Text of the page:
Focus pocus: Ford 'overclocks' the 2013 Focus ST
Sometimes I enjoy getting grease under my fingernails while pumping more horsepower into my ’93 Mazda Miata. But there are many times when I just wish the car had been faster out of the box. Judging by the new turbocharged, 6-speed Ford Focus ST, someone at Ford feels the same way.
The 2013 Ford Focus ST is hardly the first vehicle to offer a turbocharger or a performance mode in its ECU (Engine Control Unit, the computer that controls the ignition and fuel flow), but it’s probably the first car that hypes those features in computer terms. Ford likens the Focus ST to being “overclocked,” and the company will be showing it off at the E3 gaming conference in June. I’m guessing that’s a good marketing move; there's a large audience who understand computer-tech terms such as overclocking (running CPUs/GPUs faster than spec), but don't necessarily understand retarding spark and boosting the atmospheric pressure/fuel-to-air ratio in an automobile engine’s combustion chambers.
All the Focus ST’s juice is courtesy of a turbocharged (18.4 PSI max—yowser!) 2.0 liter EcoBoost engine and the way the company has programmed the ECU that controls it. Just to be crystal clear, the processor in the ECU isn’t overclocked, but that ECU is helping to “overclock” the engine. Without going into the particulars of fuel maps and spark tables, the ECU puts more air and fuel into the engine to create more-violent explosions when the driver desires. More violent explosions, more power. It only does this when it senses you’re in a real hurry to get going or pass someone. Otherwise, the ECU plays it Scrooge-like with the air/fuel mixtures so it can both meet emission standards and get decent gas mileage. EPA certification hasn’t been finished, so Ford was unable to provide miles-per-gallon numbers, but I’d guess it’s somewhere in the high 20s.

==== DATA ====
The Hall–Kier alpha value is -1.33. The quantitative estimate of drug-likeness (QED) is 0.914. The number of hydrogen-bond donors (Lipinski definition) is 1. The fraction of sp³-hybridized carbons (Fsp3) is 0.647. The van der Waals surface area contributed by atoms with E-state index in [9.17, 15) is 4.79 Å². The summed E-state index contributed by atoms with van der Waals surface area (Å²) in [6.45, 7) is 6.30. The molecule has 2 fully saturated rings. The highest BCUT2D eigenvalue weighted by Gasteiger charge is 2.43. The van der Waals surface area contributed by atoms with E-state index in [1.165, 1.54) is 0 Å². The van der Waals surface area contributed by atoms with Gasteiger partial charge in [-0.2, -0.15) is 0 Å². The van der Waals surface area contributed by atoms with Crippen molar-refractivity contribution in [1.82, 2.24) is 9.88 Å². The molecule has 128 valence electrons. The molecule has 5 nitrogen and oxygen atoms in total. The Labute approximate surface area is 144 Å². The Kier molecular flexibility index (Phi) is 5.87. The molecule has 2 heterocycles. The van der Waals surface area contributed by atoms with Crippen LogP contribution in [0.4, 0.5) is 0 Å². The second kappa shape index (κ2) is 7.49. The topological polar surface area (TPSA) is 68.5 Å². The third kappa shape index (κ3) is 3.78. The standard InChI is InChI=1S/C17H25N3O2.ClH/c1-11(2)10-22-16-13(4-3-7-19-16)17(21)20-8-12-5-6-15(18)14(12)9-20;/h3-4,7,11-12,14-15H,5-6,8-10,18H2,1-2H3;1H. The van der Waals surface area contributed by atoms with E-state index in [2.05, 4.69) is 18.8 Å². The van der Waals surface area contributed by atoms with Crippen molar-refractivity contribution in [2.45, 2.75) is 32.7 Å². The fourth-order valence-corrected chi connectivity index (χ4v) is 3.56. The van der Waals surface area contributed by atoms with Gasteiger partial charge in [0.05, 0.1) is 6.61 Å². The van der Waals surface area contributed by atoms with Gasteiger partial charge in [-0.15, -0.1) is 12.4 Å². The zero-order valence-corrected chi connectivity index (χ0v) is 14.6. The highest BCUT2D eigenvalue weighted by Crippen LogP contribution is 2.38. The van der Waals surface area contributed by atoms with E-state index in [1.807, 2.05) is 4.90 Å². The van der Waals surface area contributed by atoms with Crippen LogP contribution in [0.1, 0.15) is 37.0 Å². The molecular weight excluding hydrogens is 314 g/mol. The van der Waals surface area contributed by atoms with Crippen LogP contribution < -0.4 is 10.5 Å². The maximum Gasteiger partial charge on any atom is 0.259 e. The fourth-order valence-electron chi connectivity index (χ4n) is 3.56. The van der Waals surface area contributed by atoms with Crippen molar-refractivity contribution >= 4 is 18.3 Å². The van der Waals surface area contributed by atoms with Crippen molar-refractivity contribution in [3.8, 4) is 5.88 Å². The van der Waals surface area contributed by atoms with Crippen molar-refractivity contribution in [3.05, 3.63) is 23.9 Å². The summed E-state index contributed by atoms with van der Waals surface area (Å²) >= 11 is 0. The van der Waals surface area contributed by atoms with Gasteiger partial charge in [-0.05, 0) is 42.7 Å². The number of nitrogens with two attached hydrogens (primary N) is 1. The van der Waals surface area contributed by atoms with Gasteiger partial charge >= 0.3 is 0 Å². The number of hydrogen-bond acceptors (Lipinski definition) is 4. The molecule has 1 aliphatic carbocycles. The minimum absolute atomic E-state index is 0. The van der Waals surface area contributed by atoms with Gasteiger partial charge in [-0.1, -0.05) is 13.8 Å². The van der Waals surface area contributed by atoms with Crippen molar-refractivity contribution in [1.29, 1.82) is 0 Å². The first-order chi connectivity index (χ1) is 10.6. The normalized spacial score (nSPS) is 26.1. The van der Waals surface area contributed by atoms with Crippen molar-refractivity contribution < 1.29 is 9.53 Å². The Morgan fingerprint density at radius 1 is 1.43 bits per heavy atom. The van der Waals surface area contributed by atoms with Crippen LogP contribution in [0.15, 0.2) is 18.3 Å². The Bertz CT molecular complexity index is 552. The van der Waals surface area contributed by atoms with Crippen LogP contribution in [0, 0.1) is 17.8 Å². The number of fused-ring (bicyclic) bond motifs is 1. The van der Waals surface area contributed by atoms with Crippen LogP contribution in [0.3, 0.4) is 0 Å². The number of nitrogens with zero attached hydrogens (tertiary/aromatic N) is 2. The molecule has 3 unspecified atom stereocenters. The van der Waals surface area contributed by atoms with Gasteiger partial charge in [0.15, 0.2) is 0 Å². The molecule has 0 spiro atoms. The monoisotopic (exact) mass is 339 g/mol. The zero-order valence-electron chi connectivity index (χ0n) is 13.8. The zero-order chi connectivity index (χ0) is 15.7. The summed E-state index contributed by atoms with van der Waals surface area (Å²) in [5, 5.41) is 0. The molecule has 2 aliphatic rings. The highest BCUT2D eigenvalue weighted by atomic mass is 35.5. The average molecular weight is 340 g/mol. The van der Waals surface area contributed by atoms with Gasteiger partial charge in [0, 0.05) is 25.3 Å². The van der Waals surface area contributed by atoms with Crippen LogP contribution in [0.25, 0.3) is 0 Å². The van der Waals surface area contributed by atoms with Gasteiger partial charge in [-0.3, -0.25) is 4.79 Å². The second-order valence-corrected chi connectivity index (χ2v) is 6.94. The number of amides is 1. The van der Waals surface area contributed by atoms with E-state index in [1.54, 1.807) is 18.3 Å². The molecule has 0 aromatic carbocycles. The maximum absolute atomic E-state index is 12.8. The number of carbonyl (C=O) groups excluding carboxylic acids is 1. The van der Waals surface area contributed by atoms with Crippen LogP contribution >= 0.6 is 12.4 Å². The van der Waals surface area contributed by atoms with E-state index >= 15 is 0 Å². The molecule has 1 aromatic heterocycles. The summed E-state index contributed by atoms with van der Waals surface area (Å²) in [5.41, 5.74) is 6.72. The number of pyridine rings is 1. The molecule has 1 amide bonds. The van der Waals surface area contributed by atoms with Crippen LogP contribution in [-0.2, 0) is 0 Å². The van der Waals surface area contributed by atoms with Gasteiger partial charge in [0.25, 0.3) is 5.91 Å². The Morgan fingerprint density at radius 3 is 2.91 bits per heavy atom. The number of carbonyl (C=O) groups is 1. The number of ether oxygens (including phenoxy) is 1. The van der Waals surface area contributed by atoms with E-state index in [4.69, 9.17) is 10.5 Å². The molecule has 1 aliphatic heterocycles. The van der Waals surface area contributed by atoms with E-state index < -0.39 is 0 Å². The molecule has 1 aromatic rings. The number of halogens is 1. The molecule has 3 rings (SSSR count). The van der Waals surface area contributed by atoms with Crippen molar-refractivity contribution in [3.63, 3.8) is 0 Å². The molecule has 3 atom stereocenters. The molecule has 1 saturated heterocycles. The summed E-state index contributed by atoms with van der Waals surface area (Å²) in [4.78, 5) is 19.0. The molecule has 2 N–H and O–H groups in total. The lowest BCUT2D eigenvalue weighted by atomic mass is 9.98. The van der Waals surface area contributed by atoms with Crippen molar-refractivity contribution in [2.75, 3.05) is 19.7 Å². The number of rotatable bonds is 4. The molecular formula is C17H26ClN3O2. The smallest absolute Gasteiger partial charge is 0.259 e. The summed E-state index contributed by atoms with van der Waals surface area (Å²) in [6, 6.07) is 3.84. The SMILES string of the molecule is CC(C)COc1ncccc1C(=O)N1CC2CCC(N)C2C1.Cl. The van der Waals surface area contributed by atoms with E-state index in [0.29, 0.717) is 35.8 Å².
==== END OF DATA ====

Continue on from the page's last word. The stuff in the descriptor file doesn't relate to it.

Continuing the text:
The Focus ST’s appearance is heavily slanted towards the youthful enthusiast of any technology. In terms of computers, the Focus ST’s styling is to that of a normal vehicle as a gaming PC appearance is to a boring beige business PC. The car is available with two-tone, pseudo-racing Recaro seats, an aftermarket-like auxiliary instrument cluster with a boost gauge (to display how many pounds per square Inch the turbo’s pumping at), 18-inch rims, and a sexy exhaust.
But style is one thing; much laughter will ensue if your car is a poser. I haven’t driven a Focus ST, but I can tell you for a fact that no one laughs at 252 horsepower (HP) in a 3200-pound vehicle. That’s one horsepower for every 12.7 pounds of car, which should make most domestic vehicles look like they’re standing still. My turbocharged Miata—which regularly surprises Mustangs and the like—has a power to weight ratio of 14.5. The Focus ST’s most recognizable competitor in the U.S., Volkswagen’s GTI, is about the same weight, but its top option is 200HP, or about 16 pounds per horse. The John Cooper Works Mini is around 12.9, but it also costs about $5000 more than the Focus ST.
Base-stickered at just under $25,000, the Focus ST costs about the same as the VW GTI and considerably cheaper than a comparably fast Mini. I can’t say how the Focus ST will handle, but I’ve heard and read rumors that it isn’t half bad. Considering it’s a front-wheel drive vehicle, you’ll probably feel a little light in the posterior, but just chalk that up to another Focus ST thrill. The acceleration alone will make this car a kick in the pants to drive and for the price—wow.
I’ve done about the same thing to my car as Ford has to the Focus ST. However, I’m only running 6 PSI without an intercooler (a radiator for the intake air to keep it cool) or the other advanced features of the EcoBoost engine system. My base add-on system cost me about $2,500 with an aftermarket ECU. To run 18.4 PSI like the Focus ST, we’re talking something like $7,500 and possibly more, as my car would need beefier drivetrain components to handle all the extra power. In addition, if you’re not wrenching yourself, figure another couple grand for installation. Oh, did I mention you’re also trashing the factory warranty by adding your own turbo? The Focus ST carries a 3-year, 36,000 mile warranty—not bad for a car that some drivers will be trying very hard to break.
Now, if only the top came down…
Note: Overclocking your computer results in, at worst, a dead computer. An overclocked car, driven the wrong way, will result in a dead you (or worse, a dead someone else). Cars like this are cool, but they’re not toys.
Addendum: A couple of readers rightfully pointed out that I didn't discuss Mazda's Mazdaspeed 3 which bears probably the closest resemblance to a Focus ST in both appearance and performance. This was my overzealously editing to avoid the appearance of being a Mazda fanboy, and forgetting to put the references back in. My apologies to Mazda and readers, and don't overlook that worthy competitor.